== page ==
Large expanses of uncontrolled natural growth have been a never-ending source of joy for many of our students.  Sometimes, they are humbled by the scope of the growth, but more often than not, they move towards trying to integrate themselves with it.  Whether using an overgrown bush to gain a leg up on the competition during hide-and-seek or picking flowers to give to parents, nature is a living, breathing, educational tool.

To me, Froebel’s educational endeavors contain a few relevant lessons for us as educators and parents.  First, I wholeheartedly believe that it takes a village to raise a child.  Genuine respect for each member of an educational community, whether big or small, is the foundation of a healthy learning environment.  Second, innovation is a wildfire, not a spark.  Froebel’s work was revolutionary in his field at the time, but not an isolated, independent moment of education history.  Great thinkers like Lev Vygotsky (commonly regarded as the father of Constructivist educational theory), Jean Piaget (a highly influential research scientist  in the field child psychology), and Loris Malaguzzi (the founder of the Reggio Way) did not formulate their ideas in a vacuum.  They digested and reinterpreted the research, successes, and failures of the pioneers who came before them.

Finally, Froebel’s philosophy of children as plants that should be carefully nurtured and cultivated is truer now more than ever.  As people globalize, industrialize, and mass-produce our world, we run the risk of losing touch with our inner “kindergarteners.”  Skills and hobbies like farming, gardening, animal husbandry, forestry, and landscaping are valuable not just for their visible or tangible results, but because they engender a certain mindset towards our environment.  Generally caring for things smaller and more delicate than ourselves is not just a past-time, but an obligation stemming from a general sense of empathy for living things that grow.  The study, observation, and care of the flora and fauna of this world is not a preoccupation of academia, but an investigation of what it means to show tenderness to those we love and protect on a day to day basis.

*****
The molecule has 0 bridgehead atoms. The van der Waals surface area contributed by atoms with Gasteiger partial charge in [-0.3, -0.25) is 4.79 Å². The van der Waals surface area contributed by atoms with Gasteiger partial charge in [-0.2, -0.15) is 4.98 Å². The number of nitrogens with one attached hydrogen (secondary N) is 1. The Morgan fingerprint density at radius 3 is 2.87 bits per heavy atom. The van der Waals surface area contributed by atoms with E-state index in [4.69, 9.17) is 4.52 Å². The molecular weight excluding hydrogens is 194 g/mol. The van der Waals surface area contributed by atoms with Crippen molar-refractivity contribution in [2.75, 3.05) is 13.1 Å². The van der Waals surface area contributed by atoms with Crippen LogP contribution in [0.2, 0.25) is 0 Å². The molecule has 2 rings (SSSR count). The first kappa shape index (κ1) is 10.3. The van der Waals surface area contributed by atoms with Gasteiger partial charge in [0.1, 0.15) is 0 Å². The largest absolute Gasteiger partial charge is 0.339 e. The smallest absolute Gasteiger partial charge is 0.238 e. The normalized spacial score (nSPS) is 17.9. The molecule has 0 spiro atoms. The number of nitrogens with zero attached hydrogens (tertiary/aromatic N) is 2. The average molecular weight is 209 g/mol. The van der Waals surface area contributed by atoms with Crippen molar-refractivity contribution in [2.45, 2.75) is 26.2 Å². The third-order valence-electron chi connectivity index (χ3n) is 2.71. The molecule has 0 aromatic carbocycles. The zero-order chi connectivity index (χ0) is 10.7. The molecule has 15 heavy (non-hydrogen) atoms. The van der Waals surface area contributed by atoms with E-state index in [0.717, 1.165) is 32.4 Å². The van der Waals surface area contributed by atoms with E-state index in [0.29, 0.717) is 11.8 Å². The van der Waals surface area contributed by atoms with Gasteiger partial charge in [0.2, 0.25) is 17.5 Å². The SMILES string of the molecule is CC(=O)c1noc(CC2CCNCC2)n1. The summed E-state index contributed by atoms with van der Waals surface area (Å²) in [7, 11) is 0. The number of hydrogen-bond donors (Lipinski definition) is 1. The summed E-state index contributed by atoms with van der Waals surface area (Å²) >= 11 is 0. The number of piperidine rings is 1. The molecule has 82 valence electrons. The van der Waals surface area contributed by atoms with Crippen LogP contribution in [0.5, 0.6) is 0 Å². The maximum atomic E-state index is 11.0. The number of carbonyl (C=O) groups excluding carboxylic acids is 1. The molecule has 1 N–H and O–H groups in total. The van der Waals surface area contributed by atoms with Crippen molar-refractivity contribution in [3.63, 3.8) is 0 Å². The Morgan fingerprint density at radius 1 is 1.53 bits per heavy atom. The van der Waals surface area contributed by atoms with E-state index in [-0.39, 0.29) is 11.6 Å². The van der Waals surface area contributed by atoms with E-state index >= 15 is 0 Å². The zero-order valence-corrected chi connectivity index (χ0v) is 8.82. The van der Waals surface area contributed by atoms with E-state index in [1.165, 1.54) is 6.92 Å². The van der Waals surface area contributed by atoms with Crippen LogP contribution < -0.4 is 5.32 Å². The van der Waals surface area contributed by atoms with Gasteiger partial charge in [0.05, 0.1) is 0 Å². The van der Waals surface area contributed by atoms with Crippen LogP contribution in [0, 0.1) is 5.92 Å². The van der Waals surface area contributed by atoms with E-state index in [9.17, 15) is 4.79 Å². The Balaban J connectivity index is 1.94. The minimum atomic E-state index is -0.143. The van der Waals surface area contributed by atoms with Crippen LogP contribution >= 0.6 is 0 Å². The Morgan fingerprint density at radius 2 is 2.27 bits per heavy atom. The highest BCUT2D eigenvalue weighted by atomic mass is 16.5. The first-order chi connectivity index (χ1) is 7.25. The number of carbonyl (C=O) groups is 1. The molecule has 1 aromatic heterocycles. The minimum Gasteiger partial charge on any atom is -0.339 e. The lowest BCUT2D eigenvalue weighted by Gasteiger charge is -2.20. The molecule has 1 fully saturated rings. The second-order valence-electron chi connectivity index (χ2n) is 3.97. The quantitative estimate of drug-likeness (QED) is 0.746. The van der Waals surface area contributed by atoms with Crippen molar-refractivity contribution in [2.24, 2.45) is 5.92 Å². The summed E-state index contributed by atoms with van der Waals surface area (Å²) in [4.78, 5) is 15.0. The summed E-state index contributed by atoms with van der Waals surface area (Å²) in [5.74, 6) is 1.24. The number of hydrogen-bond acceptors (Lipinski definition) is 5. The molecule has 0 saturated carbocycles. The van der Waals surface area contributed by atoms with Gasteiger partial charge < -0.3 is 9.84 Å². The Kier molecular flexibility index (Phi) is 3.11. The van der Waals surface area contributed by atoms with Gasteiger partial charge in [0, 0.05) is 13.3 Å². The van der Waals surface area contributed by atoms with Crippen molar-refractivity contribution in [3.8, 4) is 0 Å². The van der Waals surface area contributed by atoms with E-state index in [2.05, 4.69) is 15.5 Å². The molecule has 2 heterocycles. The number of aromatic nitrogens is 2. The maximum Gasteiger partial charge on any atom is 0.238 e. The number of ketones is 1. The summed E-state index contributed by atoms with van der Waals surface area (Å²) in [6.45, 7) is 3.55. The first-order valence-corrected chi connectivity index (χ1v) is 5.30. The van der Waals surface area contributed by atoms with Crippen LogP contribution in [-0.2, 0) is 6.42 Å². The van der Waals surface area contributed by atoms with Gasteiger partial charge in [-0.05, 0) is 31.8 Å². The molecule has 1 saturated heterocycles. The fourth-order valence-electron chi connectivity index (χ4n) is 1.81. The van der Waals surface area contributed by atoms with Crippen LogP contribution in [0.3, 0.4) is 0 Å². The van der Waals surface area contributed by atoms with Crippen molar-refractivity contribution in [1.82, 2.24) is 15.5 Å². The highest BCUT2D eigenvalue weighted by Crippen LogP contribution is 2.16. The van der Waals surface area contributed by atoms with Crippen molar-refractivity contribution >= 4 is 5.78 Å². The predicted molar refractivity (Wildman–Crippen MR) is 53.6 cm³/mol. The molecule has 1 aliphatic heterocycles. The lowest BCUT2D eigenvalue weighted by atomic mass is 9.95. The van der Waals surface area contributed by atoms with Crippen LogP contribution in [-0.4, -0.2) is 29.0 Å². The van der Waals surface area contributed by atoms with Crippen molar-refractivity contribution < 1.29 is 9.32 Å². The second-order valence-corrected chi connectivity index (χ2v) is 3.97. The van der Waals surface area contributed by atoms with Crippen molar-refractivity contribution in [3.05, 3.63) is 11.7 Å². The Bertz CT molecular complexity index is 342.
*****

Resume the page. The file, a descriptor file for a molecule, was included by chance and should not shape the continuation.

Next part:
While teaching in Japan, I was given the opportunity to teach nursery, preschool, and kindergarten classes in a variety of rural environments.  Many teachers in coastal communities along Ago Bay in Shizuoka Prefecture commented on an abundance of bullying and violent behaviors in students, many of whom attributed to students' exposure to the graphic nature of mass fishing that sustained the towns there.  Conversely, mountain farming communities, specifically the dairy town of Tanna, boasted some of the lowest reported rates of bullying in the entire prefecture.  While limited in scope and highly anecdotal, small-scale studies and teacher observations like these became a source of interest for me as a relatively fresh teacher at the time.

While teaching in Japan, I was given the opportunity to teach nursery, preschool, and kindergarten classes in a variety of rural environments.  Many teachers in coastal communities along Ago Bay in Shizuoka Prefecture commented on an abundance of bullying and violent behaviors in students, many of whom attributed to students' exposure to the graphic nature of mass fishing that sustained the towns there.  Conversely, mountain farming communities, specifically the dairy town of Tanna, boasted some of the lowest reported rates of bullying in the entire prefecture.  While limited in scope and highly anecdotal, small-scale studies and teacher observations like these became a source of interest for me as a relatively fresh teacher at the time.

Attending training on child development, child psychology, and the Reggio Way are essential to my growth as a teacher, but in recent months I have started to look outside conventional means of education to change the way I think about children.  I find that even the little things, like raising houseplants and watering the moss around my apartment complex, make a difference to me.  They bring out in me a deeper sense of stewardship and interconnectedness to the aspects of the world I am sometimes too busy to even notice.  More and more, I have come to believe that moving forward is sometimes just a matter of returning to our roots.

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Published on by Misha Davydov.

A New Leaf Nashville 6501 Pennywell Drive Nashville, TN, 37205 United States